Prisoner abuse is abhorrent, but isn't it inevitable?

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Can we reasonably expect military personnel to run prisons that comply with the Geneva Convention?

Yes.
16
94%
No.
1
6%
Yes, but only if...
0
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Total votes: 17

roguequijote
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Prisoner abuse is abhorrent, but isn't it inevitable?

Postby roguequijote » Mon May 10, 2004 9:45 am

I have never served in the military and I have great respect and appreciation for almost everyone who has. Please do not misconstrue this post to imply derogatory things about them.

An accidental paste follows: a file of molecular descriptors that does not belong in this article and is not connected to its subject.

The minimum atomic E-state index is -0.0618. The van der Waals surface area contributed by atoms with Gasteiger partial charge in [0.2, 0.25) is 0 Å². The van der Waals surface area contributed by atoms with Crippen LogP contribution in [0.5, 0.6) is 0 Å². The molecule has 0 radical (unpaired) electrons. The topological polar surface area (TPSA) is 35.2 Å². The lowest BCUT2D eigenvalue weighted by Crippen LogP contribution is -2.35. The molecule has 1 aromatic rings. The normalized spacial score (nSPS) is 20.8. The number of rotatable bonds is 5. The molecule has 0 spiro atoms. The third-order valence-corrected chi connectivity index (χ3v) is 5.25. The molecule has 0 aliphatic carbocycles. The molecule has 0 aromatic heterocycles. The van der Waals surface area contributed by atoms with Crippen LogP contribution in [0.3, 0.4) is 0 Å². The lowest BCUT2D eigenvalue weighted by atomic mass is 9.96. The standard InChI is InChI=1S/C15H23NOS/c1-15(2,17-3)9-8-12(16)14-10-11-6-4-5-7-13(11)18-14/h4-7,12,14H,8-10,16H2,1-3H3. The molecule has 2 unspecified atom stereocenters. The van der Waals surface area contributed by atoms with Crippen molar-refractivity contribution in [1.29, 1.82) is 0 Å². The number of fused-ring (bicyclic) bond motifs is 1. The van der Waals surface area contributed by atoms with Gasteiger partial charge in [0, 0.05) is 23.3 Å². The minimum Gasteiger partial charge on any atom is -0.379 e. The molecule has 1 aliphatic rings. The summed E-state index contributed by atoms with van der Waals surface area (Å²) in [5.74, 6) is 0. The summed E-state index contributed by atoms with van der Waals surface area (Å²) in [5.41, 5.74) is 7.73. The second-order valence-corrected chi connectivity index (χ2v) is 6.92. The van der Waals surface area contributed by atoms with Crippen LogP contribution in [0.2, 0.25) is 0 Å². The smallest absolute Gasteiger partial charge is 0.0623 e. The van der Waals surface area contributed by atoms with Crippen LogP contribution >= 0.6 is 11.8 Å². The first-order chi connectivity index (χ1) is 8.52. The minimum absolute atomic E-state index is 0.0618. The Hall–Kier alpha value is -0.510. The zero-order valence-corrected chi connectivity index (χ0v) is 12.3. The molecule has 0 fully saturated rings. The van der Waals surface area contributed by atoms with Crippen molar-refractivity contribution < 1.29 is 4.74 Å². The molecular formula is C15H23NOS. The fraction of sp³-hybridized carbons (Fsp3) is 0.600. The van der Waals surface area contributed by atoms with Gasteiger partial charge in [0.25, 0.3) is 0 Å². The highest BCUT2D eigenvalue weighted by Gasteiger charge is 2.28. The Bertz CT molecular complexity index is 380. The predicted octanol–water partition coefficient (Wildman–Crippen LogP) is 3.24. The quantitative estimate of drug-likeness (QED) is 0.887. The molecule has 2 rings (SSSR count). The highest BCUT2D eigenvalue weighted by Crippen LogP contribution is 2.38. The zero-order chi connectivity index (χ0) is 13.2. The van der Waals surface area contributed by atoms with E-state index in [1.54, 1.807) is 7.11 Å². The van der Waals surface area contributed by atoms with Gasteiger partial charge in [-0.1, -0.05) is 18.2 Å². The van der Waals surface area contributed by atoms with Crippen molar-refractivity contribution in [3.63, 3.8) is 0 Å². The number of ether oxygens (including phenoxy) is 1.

On the battle field, when thier unit is taking fire, military personnel have to prioritize following orders above their own personal safety or tending to injured members of their own unit. Absent orders, I imagine they have default rules that include neutralizing threats and securing the unit's safety. Often, the necessities of battle take precedence over healing the wounded or mourning the dead.

You cannot expect the same military to provide effective battle training and prison guard training consistent with the Geneva Convention. Part of preparing people for battle is helping them see this killing as a job well done and the adversary as something less human than the person giving the orders. The people fighting the war on the ground have to believe this and the people training them have to believe this.